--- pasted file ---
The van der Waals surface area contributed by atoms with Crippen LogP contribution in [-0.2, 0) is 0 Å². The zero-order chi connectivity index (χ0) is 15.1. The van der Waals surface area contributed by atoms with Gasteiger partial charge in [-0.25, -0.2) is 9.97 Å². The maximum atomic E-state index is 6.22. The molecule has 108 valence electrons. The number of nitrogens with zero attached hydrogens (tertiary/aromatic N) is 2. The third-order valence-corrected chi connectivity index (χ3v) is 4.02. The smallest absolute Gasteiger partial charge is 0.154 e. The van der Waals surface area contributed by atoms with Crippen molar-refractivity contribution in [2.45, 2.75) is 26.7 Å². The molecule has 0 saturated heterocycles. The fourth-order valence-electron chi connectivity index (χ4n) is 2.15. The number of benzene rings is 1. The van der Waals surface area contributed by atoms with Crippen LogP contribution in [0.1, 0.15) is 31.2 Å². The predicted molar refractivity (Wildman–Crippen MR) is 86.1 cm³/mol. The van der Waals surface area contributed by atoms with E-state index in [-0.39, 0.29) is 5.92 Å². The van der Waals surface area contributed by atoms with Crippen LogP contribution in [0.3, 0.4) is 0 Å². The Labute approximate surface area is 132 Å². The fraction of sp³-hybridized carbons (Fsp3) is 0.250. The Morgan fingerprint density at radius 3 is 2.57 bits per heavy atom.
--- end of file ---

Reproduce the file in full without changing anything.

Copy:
The van der Waals surface area contributed by atoms with Crippen LogP contribution in [-0.2, 0) is 0 Å². The zero-order chi connectivity index (χ0) is 15.1. The van der Waals surface area contributed by atoms with Gasteiger partial charge in [-0.25, -0.2) is 9.97 Å². The maximum atomic E-state index is 6.22. The molecule has 108 valence electrons. The number of nitrogens with zero attached hydrogens (tertiary/aromatic N) is 2. The third-order valence-corrected chi connectivity index (χ3v) is 4.02. The smallest absolute Gasteiger partial charge is 0.154 e. The van der Waals surface area contributed by atoms with Crippen molar-refractivity contribution in [2.45, 2.75) is 26.7 Å². The molecule has 0 saturated heterocycles. The fourth-order valence-electron chi connectivity index (χ4n) is 2.15. The number of benzene rings is 1. The van der Waals surface area contributed by atoms with Crippen LogP contribution in [0.1, 0.15) is 31.2 Å². The predicted molar refractivity (Wildman–Crippen MR) is 86.1 cm³/mol. The van der Waals surface area contributed by atoms with E-state index in [-0.39, 0.29) is 5.92 Å². The van der Waals surface area contributed by atoms with Crippen LogP contribution in [0.3, 0.4) is 0 Å². The Labute approximate surface area is 132 Å². The fraction of sp³-hybridized carbons (Fsp3) is 0.250. The Morgan fingerprint density at radius 3 is 2.57 bits per heavy atom.